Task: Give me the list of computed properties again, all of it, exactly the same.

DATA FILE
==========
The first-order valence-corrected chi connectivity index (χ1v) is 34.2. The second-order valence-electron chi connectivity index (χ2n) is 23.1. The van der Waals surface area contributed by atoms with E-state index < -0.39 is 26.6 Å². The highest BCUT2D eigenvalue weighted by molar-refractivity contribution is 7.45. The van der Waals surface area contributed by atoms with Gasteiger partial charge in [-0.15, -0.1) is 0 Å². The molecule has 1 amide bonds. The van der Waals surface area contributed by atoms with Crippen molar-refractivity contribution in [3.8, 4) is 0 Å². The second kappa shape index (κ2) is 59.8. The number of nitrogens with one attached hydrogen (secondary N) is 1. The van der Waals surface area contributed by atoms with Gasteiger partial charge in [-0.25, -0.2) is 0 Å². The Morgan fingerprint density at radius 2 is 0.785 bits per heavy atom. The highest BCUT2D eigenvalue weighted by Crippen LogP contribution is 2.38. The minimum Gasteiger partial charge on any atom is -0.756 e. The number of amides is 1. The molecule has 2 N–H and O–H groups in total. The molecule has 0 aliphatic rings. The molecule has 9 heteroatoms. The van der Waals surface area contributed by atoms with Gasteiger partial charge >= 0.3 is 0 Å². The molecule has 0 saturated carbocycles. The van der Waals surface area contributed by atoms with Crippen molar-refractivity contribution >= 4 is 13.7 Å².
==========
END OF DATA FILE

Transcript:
The first-order valence-corrected chi connectivity index (χ1v) is 34.2. The second-order valence-electron chi connectivity index (χ2n) is 23.1. The van der Waals surface area contributed by atoms with E-state index < -0.39 is 26.6 Å². The highest BCUT2D eigenvalue weighted by molar-refractivity contribution is 7.45. The van der Waals surface area contributed by atoms with Gasteiger partial charge in [-0.15, -0.1) is 0 Å². The molecule has 1 amide bonds. The van der Waals surface area contributed by atoms with Crippen molar-refractivity contribution in [3.8, 4) is 0 Å². The second kappa shape index (κ2) is 59.8. The number of nitrogens with one attached hydrogen (secondary N) is 1. The van der Waals surface area contributed by atoms with Gasteiger partial charge in [-0.25, -0.2) is 0 Å². The Morgan fingerprint density at radius 2 is 0.785 bits per heavy atom. The highest BCUT2D eigenvalue weighted by Crippen LogP contribution is 2.38. The minimum Gasteiger partial charge on any atom is -0.756 e. The number of amides is 1. The molecule has 2 N–H and O–H groups in total. The molecule has 0 aliphatic rings. The molecule has 9 heteroatoms. The van der Waals surface area contributed by atoms with Gasteiger partial charge >= 0.3 is 0 Å². The molecule has 0 saturated carbocycles. The van der Waals surface area contributed by atoms with Crippen molar-refractivity contribution >= 4 is 13.7 Å².